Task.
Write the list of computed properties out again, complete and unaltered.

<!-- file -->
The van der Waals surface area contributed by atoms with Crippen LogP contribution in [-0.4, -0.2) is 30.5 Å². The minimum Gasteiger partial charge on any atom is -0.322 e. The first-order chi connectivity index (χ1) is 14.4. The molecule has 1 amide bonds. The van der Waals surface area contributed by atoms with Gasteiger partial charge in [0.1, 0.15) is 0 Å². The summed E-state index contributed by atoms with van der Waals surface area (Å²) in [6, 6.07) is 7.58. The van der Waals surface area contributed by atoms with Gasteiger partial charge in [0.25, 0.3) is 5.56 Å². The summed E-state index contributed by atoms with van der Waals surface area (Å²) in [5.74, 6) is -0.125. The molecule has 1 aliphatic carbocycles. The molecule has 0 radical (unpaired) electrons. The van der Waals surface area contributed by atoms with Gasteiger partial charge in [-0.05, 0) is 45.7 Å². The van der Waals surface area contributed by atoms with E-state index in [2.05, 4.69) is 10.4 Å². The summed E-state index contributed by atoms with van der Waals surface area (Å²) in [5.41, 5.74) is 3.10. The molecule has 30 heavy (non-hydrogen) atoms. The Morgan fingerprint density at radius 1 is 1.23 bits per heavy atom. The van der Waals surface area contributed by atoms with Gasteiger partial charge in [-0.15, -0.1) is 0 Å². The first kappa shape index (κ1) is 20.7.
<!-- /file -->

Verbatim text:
The van der Waals surface area contributed by atoms with Crippen LogP contribution in [-0.4, -0.2) is 30.5 Å². The minimum Gasteiger partial charge on any atom is -0.322 e. The first-order chi connectivity index (χ1) is 14.4. The molecule has 1 amide bonds. The van der Waals surface area contributed by atoms with Gasteiger partial charge in [0.1, 0.15) is 0 Å². The summed E-state index contributed by atoms with van der Waals surface area (Å²) in [6, 6.07) is 7.58. The van der Waals surface area contributed by atoms with Gasteiger partial charge in [0.25, 0.3) is 5.56 Å². The summed E-state index contributed by atoms with van der Waals surface area (Å²) in [5.74, 6) is -0.125. The molecule has 1 aliphatic carbocycles. The molecule has 0 radical (unpaired) electrons. The van der Waals surface area contributed by atoms with Gasteiger partial charge in [-0.05, 0) is 45.7 Å². The van der Waals surface area contributed by atoms with E-state index in [2.05, 4.69) is 10.4 Å². The summed E-state index contributed by atoms with van der Waals surface area (Å²) in [5.41, 5.74) is 3.10. The molecule has 30 heavy (non-hydrogen) atoms. The Morgan fingerprint density at radius 1 is 1.23 bits per heavy atom. The van der Waals surface area contributed by atoms with Gasteiger partial charge in [-0.15, -0.1) is 0 Å². The first kappa shape index (κ1) is 20.7.